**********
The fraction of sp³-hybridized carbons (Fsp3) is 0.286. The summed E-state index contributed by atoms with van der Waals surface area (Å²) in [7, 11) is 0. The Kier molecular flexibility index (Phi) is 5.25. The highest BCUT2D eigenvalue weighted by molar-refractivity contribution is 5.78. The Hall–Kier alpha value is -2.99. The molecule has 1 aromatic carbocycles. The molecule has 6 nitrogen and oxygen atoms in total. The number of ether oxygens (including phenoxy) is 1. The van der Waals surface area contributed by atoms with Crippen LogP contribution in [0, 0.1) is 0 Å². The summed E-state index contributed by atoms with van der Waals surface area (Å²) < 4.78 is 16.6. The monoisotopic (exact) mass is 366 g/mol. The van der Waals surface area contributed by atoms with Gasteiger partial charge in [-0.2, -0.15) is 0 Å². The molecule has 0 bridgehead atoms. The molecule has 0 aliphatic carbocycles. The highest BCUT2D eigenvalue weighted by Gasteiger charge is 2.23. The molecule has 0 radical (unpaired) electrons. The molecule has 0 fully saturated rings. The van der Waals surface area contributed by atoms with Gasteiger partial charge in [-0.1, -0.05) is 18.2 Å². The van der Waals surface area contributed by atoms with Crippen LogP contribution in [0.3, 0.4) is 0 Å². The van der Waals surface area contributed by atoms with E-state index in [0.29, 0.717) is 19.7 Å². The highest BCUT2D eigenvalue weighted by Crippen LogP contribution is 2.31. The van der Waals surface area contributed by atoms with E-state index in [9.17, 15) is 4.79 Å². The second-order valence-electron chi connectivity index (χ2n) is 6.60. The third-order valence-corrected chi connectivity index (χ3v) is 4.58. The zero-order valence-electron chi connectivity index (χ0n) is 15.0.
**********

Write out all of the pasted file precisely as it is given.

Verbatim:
The fraction of sp³-hybridized carbons (Fsp3) is 0.286. The summed E-state index contributed by atoms with van der Waals surface area (Å²) in [7, 11) is 0. The Kier molecular flexibility index (Phi) is 5.25. The highest BCUT2D eigenvalue weighted by molar-refractivity contribution is 5.78. The Hall–Kier alpha value is -2.99. The molecule has 1 aromatic carbocycles. The molecule has 6 nitrogen and oxygen atoms in total. The number of ether oxygens (including phenoxy) is 1. The van der Waals surface area contributed by atoms with Crippen LogP contribution in [0, 0.1) is 0 Å². The summed E-state index contributed by atoms with van der Waals surface area (Å²) < 4.78 is 16.6. The monoisotopic (exact) mass is 366 g/mol. The van der Waals surface area contributed by atoms with Gasteiger partial charge in [-0.2, -0.15) is 0 Å². The molecule has 0 bridgehead atoms. The molecule has 0 aliphatic carbocycles. The highest BCUT2D eigenvalue weighted by Gasteiger charge is 2.23. The molecule has 0 radical (unpaired) electrons. The molecule has 0 fully saturated rings. The van der Waals surface area contributed by atoms with Gasteiger partial charge in [-0.1, -0.05) is 18.2 Å². The van der Waals surface area contributed by atoms with Crippen LogP contribution in [0.3, 0.4) is 0 Å². The van der Waals surface area contributed by atoms with E-state index in [0.29, 0.717) is 19.7 Å². The highest BCUT2D eigenvalue weighted by Crippen LogP contribution is 2.31. The van der Waals surface area contributed by atoms with E-state index in [9.17, 15) is 4.79 Å². The second-order valence-electron chi connectivity index (χ2n) is 6.60. The third-order valence-corrected chi connectivity index (χ3v) is 4.58. The zero-order valence-electron chi connectivity index (χ0n) is 15.0.